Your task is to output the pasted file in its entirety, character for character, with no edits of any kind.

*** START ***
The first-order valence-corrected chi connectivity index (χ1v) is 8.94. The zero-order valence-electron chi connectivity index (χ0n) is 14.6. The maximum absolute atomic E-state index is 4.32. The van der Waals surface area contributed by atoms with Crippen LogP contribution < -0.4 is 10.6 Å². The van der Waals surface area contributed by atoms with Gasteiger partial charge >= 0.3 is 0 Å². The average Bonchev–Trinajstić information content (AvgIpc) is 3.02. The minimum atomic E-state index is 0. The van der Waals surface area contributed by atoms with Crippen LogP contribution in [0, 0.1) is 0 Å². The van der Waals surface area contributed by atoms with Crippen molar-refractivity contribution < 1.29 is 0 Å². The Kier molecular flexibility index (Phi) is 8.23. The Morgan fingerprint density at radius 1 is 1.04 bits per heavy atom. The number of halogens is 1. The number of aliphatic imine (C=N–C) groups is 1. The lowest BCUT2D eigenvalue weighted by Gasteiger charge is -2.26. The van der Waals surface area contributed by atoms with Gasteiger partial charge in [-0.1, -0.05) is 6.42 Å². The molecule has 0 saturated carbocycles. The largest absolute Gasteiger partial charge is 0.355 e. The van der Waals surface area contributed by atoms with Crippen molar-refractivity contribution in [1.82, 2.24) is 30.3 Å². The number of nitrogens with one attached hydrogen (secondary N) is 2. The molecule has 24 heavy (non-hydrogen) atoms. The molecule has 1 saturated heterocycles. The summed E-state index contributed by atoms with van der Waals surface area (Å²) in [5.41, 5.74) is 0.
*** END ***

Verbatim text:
The first-order valence-corrected chi connectivity index (χ1v) is 8.94. The zero-order valence-electron chi connectivity index (χ0n) is 14.6. The maximum absolute atomic E-state index is 4.32. The van der Waals surface area contributed by atoms with Crippen LogP contribution < -0.4 is 10.6 Å². The van der Waals surface area contributed by atoms with Gasteiger partial charge >= 0.3 is 0 Å². The average Bonchev–Trinajstić information content (AvgIpc) is 3.02. The minimum atomic E-state index is 0. The van der Waals surface area contributed by atoms with Crippen LogP contribution in [0, 0.1) is 0 Å². The van der Waals surface area contributed by atoms with Crippen molar-refractivity contribution < 1.29 is 0 Å². The Kier molecular flexibility index (Phi) is 8.23. The Morgan fingerprint density at radius 1 is 1.04 bits per heavy atom. The number of halogens is 1. The number of aliphatic imine (C=N–C) groups is 1. The lowest BCUT2D eigenvalue weighted by Gasteiger charge is -2.26. The van der Waals surface area contributed by atoms with Gasteiger partial charge in [-0.1, -0.05) is 6.42 Å². The molecule has 0 saturated carbocycles. The largest absolute Gasteiger partial charge is 0.355 e. The van der Waals surface area contributed by atoms with Crippen molar-refractivity contribution in [1.82, 2.24) is 30.3 Å². The number of nitrogens with one attached hydrogen (secondary N) is 2. The molecule has 24 heavy (non-hydrogen) atoms. The molecule has 1 saturated heterocycles. The summed E-state index contributed by atoms with van der Waals surface area (Å²) in [5.41, 5.74) is 0.